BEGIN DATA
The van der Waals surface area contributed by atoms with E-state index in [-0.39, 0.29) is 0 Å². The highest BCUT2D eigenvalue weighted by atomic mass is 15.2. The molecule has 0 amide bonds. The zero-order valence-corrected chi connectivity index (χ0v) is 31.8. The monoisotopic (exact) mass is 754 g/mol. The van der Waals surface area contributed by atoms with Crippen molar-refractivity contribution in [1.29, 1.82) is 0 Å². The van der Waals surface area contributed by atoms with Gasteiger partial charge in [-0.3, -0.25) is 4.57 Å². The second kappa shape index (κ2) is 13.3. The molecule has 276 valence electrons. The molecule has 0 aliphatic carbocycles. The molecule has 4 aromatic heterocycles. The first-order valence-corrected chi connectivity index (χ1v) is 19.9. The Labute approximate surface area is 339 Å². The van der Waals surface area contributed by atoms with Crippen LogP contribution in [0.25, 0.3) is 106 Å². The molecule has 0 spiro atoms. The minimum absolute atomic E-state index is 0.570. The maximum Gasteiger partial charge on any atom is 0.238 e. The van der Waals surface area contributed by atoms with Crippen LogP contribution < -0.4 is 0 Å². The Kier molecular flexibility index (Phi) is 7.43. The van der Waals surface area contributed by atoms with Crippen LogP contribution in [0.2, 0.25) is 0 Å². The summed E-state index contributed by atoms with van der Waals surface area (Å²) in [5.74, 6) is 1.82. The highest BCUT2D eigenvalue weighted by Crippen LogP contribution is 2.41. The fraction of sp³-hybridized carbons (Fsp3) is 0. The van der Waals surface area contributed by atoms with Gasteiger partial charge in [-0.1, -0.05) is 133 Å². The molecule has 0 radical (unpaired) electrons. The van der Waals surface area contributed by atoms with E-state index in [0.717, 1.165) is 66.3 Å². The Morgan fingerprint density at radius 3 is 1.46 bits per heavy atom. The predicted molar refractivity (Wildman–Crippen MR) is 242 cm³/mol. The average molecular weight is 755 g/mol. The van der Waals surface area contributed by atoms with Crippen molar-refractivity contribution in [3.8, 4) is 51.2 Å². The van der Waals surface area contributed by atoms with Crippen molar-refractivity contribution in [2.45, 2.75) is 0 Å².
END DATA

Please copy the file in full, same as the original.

The van der Waals surface area contributed by atoms with E-state index in [-0.39, 0.29) is 0 Å². The highest BCUT2D eigenvalue weighted by atomic mass is 15.2. The molecule has 0 amide bonds. The zero-order valence-corrected chi connectivity index (χ0v) is 31.8. The monoisotopic (exact) mass is 754 g/mol. The van der Waals surface area contributed by atoms with Crippen molar-refractivity contribution in [1.29, 1.82) is 0 Å². The van der Waals surface area contributed by atoms with Gasteiger partial charge in [-0.3, -0.25) is 4.57 Å². The second kappa shape index (κ2) is 13.3. The molecule has 276 valence electrons. The molecule has 0 aliphatic carbocycles. The molecule has 4 aromatic heterocycles. The first-order valence-corrected chi connectivity index (χ1v) is 19.9. The Labute approximate surface area is 339 Å². The van der Waals surface area contributed by atoms with Crippen LogP contribution in [0.25, 0.3) is 106 Å². The molecule has 0 spiro atoms. The minimum absolute atomic E-state index is 0.570. The maximum Gasteiger partial charge on any atom is 0.238 e. The van der Waals surface area contributed by atoms with Crippen LogP contribution < -0.4 is 0 Å². The Kier molecular flexibility index (Phi) is 7.43. The van der Waals surface area contributed by atoms with Crippen LogP contribution in [0.2, 0.25) is 0 Å². The summed E-state index contributed by atoms with van der Waals surface area (Å²) in [5.74, 6) is 1.82. The highest BCUT2D eigenvalue weighted by Crippen LogP contribution is 2.41. The fraction of sp³-hybridized carbons (Fsp3) is 0. The van der Waals surface area contributed by atoms with Gasteiger partial charge in [-0.1, -0.05) is 133 Å². The molecule has 0 radical (unpaired) electrons. The van der Waals surface area contributed by atoms with E-state index in [0.717, 1.165) is 66.3 Å². The Morgan fingerprint density at radius 3 is 1.46 bits per heavy atom. The predicted molar refractivity (Wildman–Crippen MR) is 242 cm³/mol. The average molecular weight is 755 g/mol. The van der Waals surface area contributed by atoms with Crippen molar-refractivity contribution in [3.8, 4) is 51.2 Å². The van der Waals surface area contributed by atoms with Crippen molar-refractivity contribution in [2.45, 2.75) is 0 Å².